The next day, at Bellamy’s direction, Leonard Johnson (Assistant Operations Manager) suspended Avila from his employment and told Avila that his employment would probably be terminated. Avila told Johnson that he had been “sick.”

On January 25, 2005, Bellamy and Johnson met with Avila and informed him that he was terminated, effective immediately – to which Avila responded that he had been hospitalized with pancreatitis.

The next day, Avila and his nephew hand-delivered a letter to Tanes, explaining Aviles’s illness, providing the medical records relating to Avila’s hospitalization, and requesting his reinstatement. Avila also requested an appeal hearing pursuant to company policy. The appeal board upheld the termination.

In October 2005, Avila filed a lawsuit against Continental, alleging, among other things, wrongful termination in retaliation for Avila’s exercise of his rights under CFRA. Specifically, Avila asserted that he was terminated in retaliation for taking CFRA leave.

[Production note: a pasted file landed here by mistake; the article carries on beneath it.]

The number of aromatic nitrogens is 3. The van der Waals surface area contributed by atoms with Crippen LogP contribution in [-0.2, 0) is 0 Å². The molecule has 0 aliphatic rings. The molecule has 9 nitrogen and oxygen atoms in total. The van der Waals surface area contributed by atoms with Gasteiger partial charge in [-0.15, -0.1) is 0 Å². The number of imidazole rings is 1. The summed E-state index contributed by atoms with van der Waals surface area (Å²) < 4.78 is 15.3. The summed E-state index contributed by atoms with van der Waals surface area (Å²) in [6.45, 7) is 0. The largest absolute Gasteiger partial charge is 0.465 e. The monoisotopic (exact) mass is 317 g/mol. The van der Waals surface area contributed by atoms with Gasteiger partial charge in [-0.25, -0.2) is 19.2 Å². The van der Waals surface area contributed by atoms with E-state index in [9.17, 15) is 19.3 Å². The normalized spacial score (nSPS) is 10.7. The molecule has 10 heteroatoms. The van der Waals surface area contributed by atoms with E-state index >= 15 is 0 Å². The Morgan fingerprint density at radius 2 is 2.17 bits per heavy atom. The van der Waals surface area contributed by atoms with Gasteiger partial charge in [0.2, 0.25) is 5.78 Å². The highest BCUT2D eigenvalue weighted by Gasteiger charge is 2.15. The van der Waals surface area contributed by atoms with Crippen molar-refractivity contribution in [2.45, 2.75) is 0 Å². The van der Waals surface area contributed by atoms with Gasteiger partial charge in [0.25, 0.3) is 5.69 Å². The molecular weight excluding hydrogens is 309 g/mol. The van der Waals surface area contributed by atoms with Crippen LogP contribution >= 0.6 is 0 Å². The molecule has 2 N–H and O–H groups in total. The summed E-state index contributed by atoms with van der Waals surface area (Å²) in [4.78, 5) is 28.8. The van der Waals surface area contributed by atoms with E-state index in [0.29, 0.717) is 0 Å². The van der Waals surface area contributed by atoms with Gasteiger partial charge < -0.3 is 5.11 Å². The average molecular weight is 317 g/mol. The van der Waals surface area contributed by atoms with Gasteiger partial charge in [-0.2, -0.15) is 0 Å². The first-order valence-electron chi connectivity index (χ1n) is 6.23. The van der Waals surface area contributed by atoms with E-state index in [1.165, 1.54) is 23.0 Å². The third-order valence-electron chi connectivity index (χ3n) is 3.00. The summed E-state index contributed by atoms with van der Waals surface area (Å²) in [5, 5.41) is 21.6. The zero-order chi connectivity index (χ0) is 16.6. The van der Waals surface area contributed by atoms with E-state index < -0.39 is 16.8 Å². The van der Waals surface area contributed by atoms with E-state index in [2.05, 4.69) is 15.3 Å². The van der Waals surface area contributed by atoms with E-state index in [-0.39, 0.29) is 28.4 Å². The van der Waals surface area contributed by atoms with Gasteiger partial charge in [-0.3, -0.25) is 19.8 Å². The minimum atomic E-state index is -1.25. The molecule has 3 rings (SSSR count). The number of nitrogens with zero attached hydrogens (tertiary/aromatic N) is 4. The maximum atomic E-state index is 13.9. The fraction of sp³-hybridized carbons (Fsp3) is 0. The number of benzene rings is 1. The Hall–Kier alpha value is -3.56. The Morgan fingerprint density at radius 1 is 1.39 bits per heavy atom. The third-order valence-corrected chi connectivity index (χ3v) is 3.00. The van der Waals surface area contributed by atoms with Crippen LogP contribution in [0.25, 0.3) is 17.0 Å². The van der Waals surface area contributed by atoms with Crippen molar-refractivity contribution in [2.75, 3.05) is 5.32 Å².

The trial court ruled in Continental’s favor on Avila’s CFRA retaliation claim, reasoning that Avila had failed to request leave or an accommodation under CFRA for his illness. Avila appealed the trial court’s ruling.

Avila pointed out that he called in sick on December 15, 16, and 19, 2004 and that he submitted the Kaiser forms for these absences. Continental argued that Avila’s calling in sick and submitting the Kaiser forms did not constitute “requests” for CFRA leave because in neither instance did Avila “request” or “ask for” leave. According to Continental, the fact that Avila “called in sick was, by itself, insufficient to put Continental on notice that he needed CFRA leave. . . .” (Avila, 165 Cal.App.4th at 1255.)

The Court of Appeal disagreed with Continental. The Court of Appeal noted that Avila’s December 19, 2004 Kaiser form indicated that Avila had been hospitalized for three days. And CFRA defines a “‘serious health condition'” as any “‘illness, injury, impairment, or physical or mental condition that involves..: [¶] [i]npatient care in a hospital.'” (Avila, 165 Cal.App.4th at 1255 (citing Cal. Gov. Code section 12945.2(c)(8)).) Thus, the issue was whether Avila’s Kaiser forms constituted a “request” for CFRA leave.